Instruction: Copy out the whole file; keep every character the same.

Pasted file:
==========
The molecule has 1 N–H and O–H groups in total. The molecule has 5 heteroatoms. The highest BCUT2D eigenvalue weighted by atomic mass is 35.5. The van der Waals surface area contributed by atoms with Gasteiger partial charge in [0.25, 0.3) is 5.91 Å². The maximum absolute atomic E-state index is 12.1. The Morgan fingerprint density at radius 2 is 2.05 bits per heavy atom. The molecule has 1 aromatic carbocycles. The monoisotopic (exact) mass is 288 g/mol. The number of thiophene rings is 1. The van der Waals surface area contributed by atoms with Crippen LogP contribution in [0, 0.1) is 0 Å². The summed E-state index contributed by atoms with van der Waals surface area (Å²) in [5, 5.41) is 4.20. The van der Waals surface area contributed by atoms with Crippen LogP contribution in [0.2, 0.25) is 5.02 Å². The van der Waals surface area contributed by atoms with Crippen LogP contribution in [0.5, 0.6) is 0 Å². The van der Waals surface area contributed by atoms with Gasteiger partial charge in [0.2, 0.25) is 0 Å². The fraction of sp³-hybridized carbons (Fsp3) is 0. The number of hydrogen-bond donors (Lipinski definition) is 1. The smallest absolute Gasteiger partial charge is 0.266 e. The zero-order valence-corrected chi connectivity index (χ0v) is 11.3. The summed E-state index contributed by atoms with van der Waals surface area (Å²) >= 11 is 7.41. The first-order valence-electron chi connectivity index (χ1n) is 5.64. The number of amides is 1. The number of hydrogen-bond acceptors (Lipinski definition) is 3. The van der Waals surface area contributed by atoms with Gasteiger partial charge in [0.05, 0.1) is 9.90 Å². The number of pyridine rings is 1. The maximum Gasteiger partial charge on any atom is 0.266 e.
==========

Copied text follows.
The molecule has 1 N–H and O–H groups in total. The molecule has 5 heteroatoms. The highest BCUT2D eigenvalue weighted by atomic mass is 35.5. The van der Waals surface area contributed by atoms with Gasteiger partial charge in [0.25, 0.3) is 5.91 Å². The maximum absolute atomic E-state index is 12.1. The Morgan fingerprint density at radius 2 is 2.05 bits per heavy atom. The molecule has 1 aromatic carbocycles. The monoisotopic (exact) mass is 288 g/mol. The number of thiophene rings is 1. The van der Waals surface area contributed by atoms with Crippen LogP contribution in [0, 0.1) is 0 Å². The summed E-state index contributed by atoms with van der Waals surface area (Å²) in [5, 5.41) is 4.20. The van der Waals surface area contributed by atoms with Crippen LogP contribution in [0.2, 0.25) is 5.02 Å². The van der Waals surface area contributed by atoms with Crippen LogP contribution in [0.5, 0.6) is 0 Å². The van der Waals surface area contributed by atoms with Gasteiger partial charge in [0.2, 0.25) is 0 Å². The fraction of sp³-hybridized carbons (Fsp3) is 0. The number of hydrogen-bond donors (Lipinski definition) is 1. The smallest absolute Gasteiger partial charge is 0.266 e. The zero-order valence-corrected chi connectivity index (χ0v) is 11.3. The summed E-state index contributed by atoms with van der Waals surface area (Å²) >= 11 is 7.41. The first-order valence-electron chi connectivity index (χ1n) is 5.64. The number of amides is 1. The number of hydrogen-bond acceptors (Lipinski definition) is 3. The van der Waals surface area contributed by atoms with Gasteiger partial charge in [0.05, 0.1) is 9.90 Å². The number of pyridine rings is 1. The maximum Gasteiger partial charge on any atom is 0.266 e.